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MTV's "Real World" is a Morally Irresponsible World

Rev. Johannes L. Jacobse

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"MTV, like every other television station, has demographics it hopes to target" report the producers of the MTV hit series "The Real World." "Our key market is 12-29 with the majority of those viewers being between the ages of 16 and 24. We hope to reflect those views when we cast things."

Reflect those views? If "Real World" reflects real life, then their viewers have sexual intercourse whenever the urge strikes them with whoever is available. They think that using a condom is the only moral imperative relating to sex.

"Real World" chronicles the life of a handful of twenty-somethings who live in the same house for six months or so -- kind of like the "Osbournes" but the characters aren't related. The actors are chosen for their personality and looks with the requisite gay or lesbian -- and now apparently bisexual -- character included.

This isn't necessarily a problem when these situations are dealt with honestly. Pedro, a character in the third season filmed in San Francisco a few years back, reported he had AIDS while the program was in production and died shortly after the series ended. His crisis was responsibly and sympathetically portrayed.

But times change and so has the program. There is so much bumping and grinding that the program could be rated as soft-core porn. The promotion for a recent episode has a male in a hot tub watching two of the female characters sexually arouse themselves. What's in store next week?

There is something tragic about these people. They are bright, healthy, and attractive. They have opportunities that most people in the world only hope for. Yet they have no moral center, no self-reflection about love, intimacy and sex. It never occurs to them that men and women were not meant to copulate like animals.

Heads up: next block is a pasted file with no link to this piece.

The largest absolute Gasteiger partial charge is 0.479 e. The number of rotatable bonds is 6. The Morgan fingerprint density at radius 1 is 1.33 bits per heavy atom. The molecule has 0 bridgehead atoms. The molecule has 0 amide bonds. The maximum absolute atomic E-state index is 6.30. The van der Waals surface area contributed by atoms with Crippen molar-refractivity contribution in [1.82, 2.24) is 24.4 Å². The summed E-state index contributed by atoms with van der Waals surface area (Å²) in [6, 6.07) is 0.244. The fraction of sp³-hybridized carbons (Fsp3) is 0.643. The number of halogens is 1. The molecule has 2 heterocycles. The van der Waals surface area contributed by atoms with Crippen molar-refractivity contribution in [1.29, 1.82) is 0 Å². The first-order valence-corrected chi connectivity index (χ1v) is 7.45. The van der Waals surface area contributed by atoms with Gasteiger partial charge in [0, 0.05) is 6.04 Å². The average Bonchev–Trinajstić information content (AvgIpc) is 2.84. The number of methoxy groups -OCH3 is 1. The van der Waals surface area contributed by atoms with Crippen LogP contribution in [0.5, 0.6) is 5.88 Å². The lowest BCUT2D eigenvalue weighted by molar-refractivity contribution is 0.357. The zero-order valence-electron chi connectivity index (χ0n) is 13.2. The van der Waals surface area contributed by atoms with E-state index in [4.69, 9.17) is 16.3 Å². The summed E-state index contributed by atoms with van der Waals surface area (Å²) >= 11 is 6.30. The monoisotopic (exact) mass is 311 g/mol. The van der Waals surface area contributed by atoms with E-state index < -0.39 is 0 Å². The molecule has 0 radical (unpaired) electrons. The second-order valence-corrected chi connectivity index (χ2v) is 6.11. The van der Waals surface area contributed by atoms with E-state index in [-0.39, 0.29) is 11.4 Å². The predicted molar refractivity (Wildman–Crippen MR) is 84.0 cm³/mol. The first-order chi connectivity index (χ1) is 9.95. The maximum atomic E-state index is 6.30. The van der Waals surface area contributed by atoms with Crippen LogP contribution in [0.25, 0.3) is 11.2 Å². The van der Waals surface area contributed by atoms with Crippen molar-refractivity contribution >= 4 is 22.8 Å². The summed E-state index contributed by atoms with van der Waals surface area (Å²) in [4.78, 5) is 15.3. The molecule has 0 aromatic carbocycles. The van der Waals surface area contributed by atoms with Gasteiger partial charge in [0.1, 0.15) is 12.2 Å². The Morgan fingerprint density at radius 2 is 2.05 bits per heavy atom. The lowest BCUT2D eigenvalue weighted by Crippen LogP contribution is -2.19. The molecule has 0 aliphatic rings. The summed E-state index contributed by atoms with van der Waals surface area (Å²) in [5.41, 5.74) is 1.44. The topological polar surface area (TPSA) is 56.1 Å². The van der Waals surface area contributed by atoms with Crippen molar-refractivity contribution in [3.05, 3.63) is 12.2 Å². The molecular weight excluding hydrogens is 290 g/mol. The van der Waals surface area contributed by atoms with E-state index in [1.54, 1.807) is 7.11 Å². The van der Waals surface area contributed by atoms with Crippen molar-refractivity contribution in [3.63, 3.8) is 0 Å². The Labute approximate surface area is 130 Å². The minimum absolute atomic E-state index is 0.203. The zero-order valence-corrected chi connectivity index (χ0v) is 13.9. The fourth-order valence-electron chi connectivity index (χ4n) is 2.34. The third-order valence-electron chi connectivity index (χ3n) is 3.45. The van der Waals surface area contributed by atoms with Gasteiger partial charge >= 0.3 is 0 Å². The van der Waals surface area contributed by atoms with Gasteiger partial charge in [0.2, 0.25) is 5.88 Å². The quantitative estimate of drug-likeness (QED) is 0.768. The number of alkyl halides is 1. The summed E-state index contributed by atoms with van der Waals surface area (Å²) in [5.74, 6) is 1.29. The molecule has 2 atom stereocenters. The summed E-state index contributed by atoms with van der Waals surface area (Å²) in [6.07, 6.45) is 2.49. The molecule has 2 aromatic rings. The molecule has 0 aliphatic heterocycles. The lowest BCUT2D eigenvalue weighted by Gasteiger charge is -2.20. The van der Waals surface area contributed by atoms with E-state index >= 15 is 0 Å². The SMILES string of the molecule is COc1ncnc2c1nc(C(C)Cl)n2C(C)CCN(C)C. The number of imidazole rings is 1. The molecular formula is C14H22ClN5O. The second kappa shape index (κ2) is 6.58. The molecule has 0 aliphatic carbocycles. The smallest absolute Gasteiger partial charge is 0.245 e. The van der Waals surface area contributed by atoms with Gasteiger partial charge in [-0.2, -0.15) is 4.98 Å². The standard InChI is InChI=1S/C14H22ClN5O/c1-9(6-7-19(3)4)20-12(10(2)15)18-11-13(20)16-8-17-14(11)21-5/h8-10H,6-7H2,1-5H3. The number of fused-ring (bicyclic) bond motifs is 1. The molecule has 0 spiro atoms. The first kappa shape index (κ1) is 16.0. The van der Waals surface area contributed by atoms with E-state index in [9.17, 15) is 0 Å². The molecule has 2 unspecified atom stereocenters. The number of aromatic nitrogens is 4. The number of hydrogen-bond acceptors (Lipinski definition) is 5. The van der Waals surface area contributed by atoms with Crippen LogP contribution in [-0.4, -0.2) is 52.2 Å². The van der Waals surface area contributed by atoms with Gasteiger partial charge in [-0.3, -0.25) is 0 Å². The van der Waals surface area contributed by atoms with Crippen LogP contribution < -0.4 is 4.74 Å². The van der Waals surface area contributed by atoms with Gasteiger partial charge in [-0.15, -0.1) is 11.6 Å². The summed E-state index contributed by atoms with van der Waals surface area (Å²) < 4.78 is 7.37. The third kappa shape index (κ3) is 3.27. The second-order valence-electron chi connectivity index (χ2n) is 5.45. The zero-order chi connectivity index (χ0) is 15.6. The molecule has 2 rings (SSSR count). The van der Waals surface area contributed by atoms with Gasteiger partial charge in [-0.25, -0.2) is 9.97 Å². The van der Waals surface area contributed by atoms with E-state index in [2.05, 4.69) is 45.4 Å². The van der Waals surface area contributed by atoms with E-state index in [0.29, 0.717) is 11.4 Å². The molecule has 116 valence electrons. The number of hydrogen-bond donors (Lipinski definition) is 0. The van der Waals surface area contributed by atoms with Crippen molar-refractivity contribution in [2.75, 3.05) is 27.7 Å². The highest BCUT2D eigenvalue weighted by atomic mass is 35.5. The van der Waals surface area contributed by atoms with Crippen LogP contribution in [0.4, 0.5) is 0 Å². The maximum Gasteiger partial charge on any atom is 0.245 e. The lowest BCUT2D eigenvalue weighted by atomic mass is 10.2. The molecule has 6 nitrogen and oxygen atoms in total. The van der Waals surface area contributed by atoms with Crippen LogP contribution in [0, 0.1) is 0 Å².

"Real World" is a morally vacuous world but MTV's irresponsibility comes as no surprise. They have been selling the message that sex has no consequences to teens for years. There are no pregnancies, no sexually transmitted diseases, no exhausted emotions in the sexually charged MTV world.

The real world is far different. Over three million teens will be infected with an STD this year alone. Some of them will never be able to bear children because of it. Add to the mix the explosive growth of teenage pregnancy and single parent families, abortion and other measures ostensibly offered as solutions to the problems caused by promiscuity, and it's clear that the teen world is far from safe.

In an era of justified outrage at the moral irresponsibility of companies like Enron, why the silence about the moral irresponsibility of companies like MTV? Children depend on adults. Right and wrong are taught, not divined out of thin air. Yet MTV marshals millions of dollars and untold hours of creative manpower to mask the consequences of the promiscuous sexuality that they market.

MTV's message adds to the moral confusion that many teens already experience. Clear thinking adults know that the message is a lie. They also know the constant bombardment of this message influences teens and they fight an uphill battle when these gatekeepers of teen culture hide the truth. Who really cares for the kids here?

Apologists for MTV argue that the programming stresses "safe sex" by urging that the teens use condoms whenever they have sex. It's not enough. Sexually active teens are notoriously unreliable about using condoms consistently. No amount of celebrity preaching or slick public service spots will change this. Second, condoms provide a false security. It leads to more sexual activity and therefore increased risk of harm.

Moral libertines don't like moral critiques. It makes them uncomfortable. They argue that moral critiques are a thin veil that hides censorship. In fact, moral critiques often function as moral appeals. Are there any parents at MTV or their sponsors, in management, on the boards and in committees, who believe that their responsibility extends beyond the bottom line? Do the adults at MTV understand that selling sex makes them culpable for the harm that results?

Copyright © 2002 Johannes L. Jacobse. Fr. Jacobse is a priest in the Greek Orthodox Archdiocese of America.

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